John Crossley | Wish You Were Here, Portraits of a Journey

Eames Fine Art, 2020

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Introductory Essay


We are delighted to welcome John Crossley back to the Print Room as he revisits a body of work that has sustained a remarkable period of creativity over the past three years. Followers of John’s work will recognise here another sequence of works in postcard-sized miniature that he first introduced after a residency in Elba in the summer of 2017. These small, gem-like creations have been a recurring motif in John’s work ever since and have featured prominently in studio showcases and John’s solo show Borrowed Light in February 2019. John has pursued this idea with customary zeal and pushed it into fresh territory. We are excited to showcase the fruits of his work this summer as more than thirty brand new works jostle for your attention on our walls.


It is abundantly clear that this way of working still provides John with a vital creative spark. Wish You Were Here … hums with energy and I suggest that this is because this format allows John to quickly establishes a fluent dialogue with his own work. All of John’s best works are conducted in the form of a conversation. He takes a fragment of an idea whether it be a small sketch of a plant, a photograph from a window or a glimpse of a shady corner of a garden and then allowing it to evolve into a semi-abstract rhythm of colour, shape and pattern. This involves a huge amount of ‘back and forth’ between John and the work and it is crucial to understand that for this process to be a success, John cannot have a preconceived idea of what the finished work will look like when he starts. The process of making is the point of the work and all these pieces must be understood in terms of a journey, an exploration, a discovery.


Of course, the idea of travel has taken on a different significance for us all of late. The prospect of an escape to exotic climes has been removed for the time being at least, so on one level, John’s works with their connotations of the Mediterranean of Bonnard and Matisse or the sultry Indian miniatures of Golu can transport us momentarily. They are also a reminder of John’s last show in the gallery and provide a comforting nostalgia for a pre-Covid time that, although in the relatively recent past, feels like a world away now. Wish You Were Here, indeed.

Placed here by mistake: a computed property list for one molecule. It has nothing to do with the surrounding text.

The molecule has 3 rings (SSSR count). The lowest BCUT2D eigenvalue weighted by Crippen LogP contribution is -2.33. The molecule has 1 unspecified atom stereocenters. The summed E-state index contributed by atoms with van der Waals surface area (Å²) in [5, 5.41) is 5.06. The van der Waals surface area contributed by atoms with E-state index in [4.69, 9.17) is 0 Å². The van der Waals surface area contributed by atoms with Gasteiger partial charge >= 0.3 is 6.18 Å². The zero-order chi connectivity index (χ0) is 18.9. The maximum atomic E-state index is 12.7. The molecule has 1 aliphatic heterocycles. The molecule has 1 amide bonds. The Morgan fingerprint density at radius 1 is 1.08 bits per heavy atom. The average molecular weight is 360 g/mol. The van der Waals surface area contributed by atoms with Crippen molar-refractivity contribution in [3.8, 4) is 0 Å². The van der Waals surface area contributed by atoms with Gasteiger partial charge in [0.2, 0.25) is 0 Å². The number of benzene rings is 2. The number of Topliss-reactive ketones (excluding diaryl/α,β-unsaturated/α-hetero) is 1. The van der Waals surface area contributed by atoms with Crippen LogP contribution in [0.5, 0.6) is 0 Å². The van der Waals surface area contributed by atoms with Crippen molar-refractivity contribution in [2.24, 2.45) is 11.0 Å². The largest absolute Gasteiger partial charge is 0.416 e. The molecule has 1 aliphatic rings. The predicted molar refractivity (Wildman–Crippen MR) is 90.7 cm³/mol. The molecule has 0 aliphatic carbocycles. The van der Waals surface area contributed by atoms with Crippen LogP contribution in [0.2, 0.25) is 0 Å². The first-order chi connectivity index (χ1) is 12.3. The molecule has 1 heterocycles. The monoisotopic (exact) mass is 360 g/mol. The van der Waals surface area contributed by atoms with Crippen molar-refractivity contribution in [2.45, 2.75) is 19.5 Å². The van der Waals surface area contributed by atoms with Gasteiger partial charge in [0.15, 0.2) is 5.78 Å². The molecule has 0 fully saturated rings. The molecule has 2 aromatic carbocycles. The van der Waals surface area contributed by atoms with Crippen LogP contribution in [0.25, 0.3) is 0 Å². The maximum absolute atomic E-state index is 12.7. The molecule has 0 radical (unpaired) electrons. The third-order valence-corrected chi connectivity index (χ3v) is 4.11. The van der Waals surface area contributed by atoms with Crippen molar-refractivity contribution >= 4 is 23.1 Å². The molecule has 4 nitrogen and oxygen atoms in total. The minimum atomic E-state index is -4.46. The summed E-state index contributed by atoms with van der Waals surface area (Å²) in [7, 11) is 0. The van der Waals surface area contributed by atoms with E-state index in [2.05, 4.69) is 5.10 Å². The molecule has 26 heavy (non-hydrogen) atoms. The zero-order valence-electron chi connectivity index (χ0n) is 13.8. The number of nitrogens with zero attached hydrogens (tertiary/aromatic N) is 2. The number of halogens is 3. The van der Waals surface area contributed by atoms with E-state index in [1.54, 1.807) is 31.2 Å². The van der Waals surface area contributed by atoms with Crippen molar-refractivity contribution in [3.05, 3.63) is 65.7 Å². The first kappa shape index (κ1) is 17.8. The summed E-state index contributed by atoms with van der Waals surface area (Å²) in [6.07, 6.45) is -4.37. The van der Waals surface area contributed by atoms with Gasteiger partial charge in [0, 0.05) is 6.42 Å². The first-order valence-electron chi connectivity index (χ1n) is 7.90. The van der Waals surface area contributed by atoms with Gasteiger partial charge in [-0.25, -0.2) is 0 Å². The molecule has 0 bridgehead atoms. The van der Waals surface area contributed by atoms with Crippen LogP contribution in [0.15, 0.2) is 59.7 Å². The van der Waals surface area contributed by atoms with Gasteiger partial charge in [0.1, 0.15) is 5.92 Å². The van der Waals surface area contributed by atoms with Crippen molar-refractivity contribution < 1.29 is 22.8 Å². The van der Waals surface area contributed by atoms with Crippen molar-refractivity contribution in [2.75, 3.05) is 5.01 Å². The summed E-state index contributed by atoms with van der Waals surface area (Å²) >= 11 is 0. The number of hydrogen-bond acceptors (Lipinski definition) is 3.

The interior journey of the mind has taken on a new importance in these extraordinary months. John’s decision to simply title each of these works with the day of its creation underpins the tension between the mundanity of daily routine and the vivid possibilities of an imagination that has had to turn in on itself. This is the extraordinary contradiction of confinement and will be familiar to anyone who has had to grapple with the past few months. In giving visual expression to this contradiction, John has created a vivid journal of these times.


But above all, Wish You Were Here … should give us cause for optimism. As we have seen, the idea for these works germinated long before the world was turned upside down and John has cherished and nurtured it tenderly through these past months and has produced something even more vibrant, more vital, more eloquent than before. It is a creative idea that has not just endured, it has flourished. This is not just evidence of an artistic imagination in robust, rude health but is a testament to the durability of good ideas, of creativity and of art itself. There is hope here and a reminder that this time will pass; there will be better days. These works are beautiful, joyous, celebratory tokens of a future we will share again. Choose your favourite and send it to someone you love.   


Vincent Eames, August 2020